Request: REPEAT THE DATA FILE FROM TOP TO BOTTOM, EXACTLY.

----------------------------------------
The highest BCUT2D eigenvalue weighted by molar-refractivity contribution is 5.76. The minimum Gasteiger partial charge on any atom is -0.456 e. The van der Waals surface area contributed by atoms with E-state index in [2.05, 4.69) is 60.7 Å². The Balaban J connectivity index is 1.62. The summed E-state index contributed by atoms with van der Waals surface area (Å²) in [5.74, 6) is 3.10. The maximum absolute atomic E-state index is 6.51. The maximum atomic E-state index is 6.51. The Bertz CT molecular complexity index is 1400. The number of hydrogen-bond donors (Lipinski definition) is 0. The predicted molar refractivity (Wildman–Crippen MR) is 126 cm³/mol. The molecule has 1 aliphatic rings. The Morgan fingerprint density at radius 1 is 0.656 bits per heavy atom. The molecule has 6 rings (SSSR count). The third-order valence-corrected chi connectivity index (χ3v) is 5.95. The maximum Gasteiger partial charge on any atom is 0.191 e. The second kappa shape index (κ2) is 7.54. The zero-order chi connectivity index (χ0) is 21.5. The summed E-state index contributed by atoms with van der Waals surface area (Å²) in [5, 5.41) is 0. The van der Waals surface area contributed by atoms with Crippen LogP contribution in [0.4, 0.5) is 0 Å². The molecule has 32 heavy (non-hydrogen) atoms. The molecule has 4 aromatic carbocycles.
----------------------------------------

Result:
The highest BCUT2D eigenvalue weighted by molar-refractivity contribution is 5.76. The minimum Gasteiger partial charge on any atom is -0.456 e. The van der Waals surface area contributed by atoms with E-state index in [2.05, 4.69) is 60.7 Å². The Balaban J connectivity index is 1.62. The summed E-state index contributed by atoms with van der Waals surface area (Å²) in [5.74, 6) is 3.10. The maximum absolute atomic E-state index is 6.51. The maximum atomic E-state index is 6.51. The Bertz CT molecular complexity index is 1400. The number of hydrogen-bond donors (Lipinski definition) is 0. The predicted molar refractivity (Wildman–Crippen MR) is 126 cm³/mol. The molecule has 1 aliphatic rings. The Morgan fingerprint density at radius 1 is 0.656 bits per heavy atom. The molecule has 6 rings (SSSR count). The third-order valence-corrected chi connectivity index (χ3v) is 5.95. The maximum Gasteiger partial charge on any atom is 0.191 e. The second kappa shape index (κ2) is 7.54. The zero-order chi connectivity index (χ0) is 21.5. The summed E-state index contributed by atoms with van der Waals surface area (Å²) in [5, 5.41) is 0. The van der Waals surface area contributed by atoms with Crippen LogP contribution in [0.4, 0.5) is 0 Å². The molecule has 32 heavy (non-hydrogen) atoms. The molecule has 4 aromatic carbocycles.